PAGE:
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How much energy does the headlight use in 1.5 hours?

  1. Dec 22, 2008 #1
    1. The problem statement, all variables and given/known data
    A 12V battery from a car is used to operate a 65W headlight.

    a)How much energy does the headlight use in 1.5 hours?

    b)What total charge passes through the headlight during this time?

    c)What is the total number of electrons that pass through the headlight during this time period?


    2. Relevant equations
    P = IV


    3. The attempt at a solution
    What I did for question "a" is, I realized that the voltage going through the entire circuit (in this case) was 12V and I also knew that the headlight had a "P" of 65W. So what I did was I used the equation P= IV and isolated for I to get the current, since current is measured in Amps or coulombs/sec. So knowing this fact I calculated it out and came up with an answer of 5.4 coulombs/sec for the current.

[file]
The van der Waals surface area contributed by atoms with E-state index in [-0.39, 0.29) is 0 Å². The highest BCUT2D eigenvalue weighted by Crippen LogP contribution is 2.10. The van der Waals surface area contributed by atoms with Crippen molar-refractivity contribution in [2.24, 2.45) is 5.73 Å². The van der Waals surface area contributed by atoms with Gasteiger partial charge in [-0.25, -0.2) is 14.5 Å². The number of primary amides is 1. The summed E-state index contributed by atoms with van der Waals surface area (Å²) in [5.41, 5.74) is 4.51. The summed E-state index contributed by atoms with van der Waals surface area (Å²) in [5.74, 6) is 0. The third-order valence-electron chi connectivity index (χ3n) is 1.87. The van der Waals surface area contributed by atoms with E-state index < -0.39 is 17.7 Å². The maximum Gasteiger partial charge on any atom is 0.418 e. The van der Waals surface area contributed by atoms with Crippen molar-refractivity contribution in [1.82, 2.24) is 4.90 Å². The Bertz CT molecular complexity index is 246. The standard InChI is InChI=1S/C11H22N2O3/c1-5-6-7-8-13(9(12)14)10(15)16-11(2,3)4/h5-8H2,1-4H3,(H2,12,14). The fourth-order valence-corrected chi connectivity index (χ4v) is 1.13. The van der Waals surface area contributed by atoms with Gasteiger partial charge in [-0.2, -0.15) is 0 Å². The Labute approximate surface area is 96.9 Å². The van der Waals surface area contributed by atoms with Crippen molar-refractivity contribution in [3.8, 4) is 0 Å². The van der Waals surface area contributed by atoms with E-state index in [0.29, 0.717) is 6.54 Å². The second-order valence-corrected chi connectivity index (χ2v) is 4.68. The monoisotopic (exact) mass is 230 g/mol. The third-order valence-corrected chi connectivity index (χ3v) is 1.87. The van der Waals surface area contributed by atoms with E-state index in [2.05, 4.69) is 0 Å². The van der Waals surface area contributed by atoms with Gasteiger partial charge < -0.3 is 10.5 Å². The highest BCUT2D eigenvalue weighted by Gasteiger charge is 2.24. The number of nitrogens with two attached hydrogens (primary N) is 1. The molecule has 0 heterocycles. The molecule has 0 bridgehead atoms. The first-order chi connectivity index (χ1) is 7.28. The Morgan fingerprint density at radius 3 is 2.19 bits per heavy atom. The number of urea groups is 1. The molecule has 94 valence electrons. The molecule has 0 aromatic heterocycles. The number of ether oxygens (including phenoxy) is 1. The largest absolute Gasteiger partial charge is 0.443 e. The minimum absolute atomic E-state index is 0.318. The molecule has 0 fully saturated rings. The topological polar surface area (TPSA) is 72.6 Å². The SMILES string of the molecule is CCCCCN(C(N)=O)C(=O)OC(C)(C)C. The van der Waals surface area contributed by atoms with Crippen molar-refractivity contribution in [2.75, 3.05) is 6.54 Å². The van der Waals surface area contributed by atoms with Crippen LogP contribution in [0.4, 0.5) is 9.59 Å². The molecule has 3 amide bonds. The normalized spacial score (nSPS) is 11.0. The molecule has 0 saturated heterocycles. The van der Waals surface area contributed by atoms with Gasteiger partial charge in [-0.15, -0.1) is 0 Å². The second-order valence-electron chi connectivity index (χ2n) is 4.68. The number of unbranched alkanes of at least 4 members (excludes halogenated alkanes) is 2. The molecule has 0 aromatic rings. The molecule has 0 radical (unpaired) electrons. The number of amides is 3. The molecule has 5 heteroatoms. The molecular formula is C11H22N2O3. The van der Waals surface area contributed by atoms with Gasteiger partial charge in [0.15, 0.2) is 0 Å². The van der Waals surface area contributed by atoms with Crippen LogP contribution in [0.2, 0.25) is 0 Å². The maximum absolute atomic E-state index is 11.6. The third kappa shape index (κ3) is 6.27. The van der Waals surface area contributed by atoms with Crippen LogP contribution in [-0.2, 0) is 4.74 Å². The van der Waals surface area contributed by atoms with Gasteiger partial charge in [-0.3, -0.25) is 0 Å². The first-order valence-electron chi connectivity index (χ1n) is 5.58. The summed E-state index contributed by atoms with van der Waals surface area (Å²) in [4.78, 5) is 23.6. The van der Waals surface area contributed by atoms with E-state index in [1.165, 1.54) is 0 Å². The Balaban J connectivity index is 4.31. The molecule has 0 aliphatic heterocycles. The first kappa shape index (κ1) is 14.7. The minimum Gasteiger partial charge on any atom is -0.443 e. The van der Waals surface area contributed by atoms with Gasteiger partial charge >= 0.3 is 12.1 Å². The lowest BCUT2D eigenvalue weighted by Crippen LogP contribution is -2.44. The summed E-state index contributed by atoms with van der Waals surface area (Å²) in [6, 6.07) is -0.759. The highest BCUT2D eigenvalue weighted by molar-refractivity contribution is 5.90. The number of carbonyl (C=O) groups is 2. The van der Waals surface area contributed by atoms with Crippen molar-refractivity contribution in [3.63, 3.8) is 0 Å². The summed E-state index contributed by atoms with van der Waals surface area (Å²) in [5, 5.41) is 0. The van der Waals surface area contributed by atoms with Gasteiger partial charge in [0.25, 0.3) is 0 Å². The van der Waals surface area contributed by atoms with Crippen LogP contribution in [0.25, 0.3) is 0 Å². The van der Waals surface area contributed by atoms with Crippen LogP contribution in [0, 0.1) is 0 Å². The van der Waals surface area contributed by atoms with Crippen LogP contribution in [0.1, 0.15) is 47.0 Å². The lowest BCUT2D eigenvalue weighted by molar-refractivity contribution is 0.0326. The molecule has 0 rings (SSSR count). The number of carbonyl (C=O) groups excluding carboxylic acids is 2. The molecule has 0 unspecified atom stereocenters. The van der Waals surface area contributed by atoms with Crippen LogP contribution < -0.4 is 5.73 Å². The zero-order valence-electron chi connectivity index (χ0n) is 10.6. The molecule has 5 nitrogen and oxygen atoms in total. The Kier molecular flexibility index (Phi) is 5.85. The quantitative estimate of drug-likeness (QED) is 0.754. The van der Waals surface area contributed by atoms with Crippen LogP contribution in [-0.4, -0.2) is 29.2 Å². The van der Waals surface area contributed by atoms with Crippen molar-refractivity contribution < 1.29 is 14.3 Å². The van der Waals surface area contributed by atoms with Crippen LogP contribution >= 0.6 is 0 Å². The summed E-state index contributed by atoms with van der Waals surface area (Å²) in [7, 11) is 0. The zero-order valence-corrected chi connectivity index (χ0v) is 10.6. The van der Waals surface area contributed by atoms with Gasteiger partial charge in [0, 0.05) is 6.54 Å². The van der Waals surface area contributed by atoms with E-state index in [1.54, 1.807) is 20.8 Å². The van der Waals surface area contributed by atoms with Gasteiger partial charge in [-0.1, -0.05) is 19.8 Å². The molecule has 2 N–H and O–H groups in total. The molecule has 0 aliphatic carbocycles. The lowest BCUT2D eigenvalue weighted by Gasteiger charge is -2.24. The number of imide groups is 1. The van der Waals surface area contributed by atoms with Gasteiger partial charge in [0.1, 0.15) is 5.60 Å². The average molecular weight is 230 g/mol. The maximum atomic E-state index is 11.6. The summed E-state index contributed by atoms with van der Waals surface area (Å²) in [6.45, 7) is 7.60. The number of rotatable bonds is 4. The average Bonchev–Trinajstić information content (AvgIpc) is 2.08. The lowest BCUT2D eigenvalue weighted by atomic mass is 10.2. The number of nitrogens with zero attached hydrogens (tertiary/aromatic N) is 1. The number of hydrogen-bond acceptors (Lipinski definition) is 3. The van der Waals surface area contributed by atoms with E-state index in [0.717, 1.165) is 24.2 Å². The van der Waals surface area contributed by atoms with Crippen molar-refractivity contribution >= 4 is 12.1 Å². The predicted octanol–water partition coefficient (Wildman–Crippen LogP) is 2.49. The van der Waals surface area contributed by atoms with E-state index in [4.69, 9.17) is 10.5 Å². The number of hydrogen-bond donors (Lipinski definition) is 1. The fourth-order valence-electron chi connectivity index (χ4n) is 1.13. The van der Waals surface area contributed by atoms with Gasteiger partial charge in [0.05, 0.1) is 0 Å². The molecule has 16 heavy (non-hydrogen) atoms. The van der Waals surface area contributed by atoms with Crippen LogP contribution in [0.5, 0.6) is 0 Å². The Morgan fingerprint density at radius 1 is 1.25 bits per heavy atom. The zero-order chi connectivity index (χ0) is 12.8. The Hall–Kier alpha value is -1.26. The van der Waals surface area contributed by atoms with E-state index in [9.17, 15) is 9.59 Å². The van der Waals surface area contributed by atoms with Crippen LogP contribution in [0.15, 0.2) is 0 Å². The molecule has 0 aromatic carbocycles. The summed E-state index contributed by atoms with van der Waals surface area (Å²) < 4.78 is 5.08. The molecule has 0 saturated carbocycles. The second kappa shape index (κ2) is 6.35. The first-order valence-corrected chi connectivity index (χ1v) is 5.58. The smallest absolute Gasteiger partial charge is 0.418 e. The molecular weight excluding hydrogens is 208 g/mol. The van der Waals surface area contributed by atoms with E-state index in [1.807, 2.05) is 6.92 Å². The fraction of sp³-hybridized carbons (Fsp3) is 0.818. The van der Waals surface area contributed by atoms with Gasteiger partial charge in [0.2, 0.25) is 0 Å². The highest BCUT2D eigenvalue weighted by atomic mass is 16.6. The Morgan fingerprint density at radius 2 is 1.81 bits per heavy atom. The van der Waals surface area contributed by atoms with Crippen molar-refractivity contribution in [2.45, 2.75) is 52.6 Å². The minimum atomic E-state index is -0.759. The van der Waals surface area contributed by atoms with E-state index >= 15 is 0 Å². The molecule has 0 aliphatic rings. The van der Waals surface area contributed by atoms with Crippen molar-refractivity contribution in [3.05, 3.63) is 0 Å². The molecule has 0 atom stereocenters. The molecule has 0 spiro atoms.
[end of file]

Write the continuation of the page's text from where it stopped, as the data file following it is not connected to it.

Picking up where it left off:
Now my question is how do I use that 1.5 hours in my calculations? Do I just multiply it to the 5.4 coulombs/sec answer that I got (from isolating the current in the equation P= IV), which would cancel out the unit seconds and leave me with the unit of coulombs?
     
  2. jcsd
  3. Dec 22, 2008 #2

    Dick

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    Science Advisor
    Homework Helper

    Re: Electrostatics

    Sure, why not? (coulomb/sec)*(joule/coulomb)=joule/sec=watts.
     
  4. Dec 22, 2008 #3
    Re: Electrostatics

    When I think "energy" I think joules, therefore why would need to find out what the current or "I" in this question is (our teacher told us to calculate it)? Because couldn't you just cancel out the seconds by multiplying the power by the time period of the question (1.5h = 5400s) to cancel out the seconds and isolate for joules?
     
  5. Dec 23, 2008 #4
    Re: Electrostatics

    Yes. The headlight requires 65 W, or 65 J/s to operate, so you can multiply by the amount of time.
     
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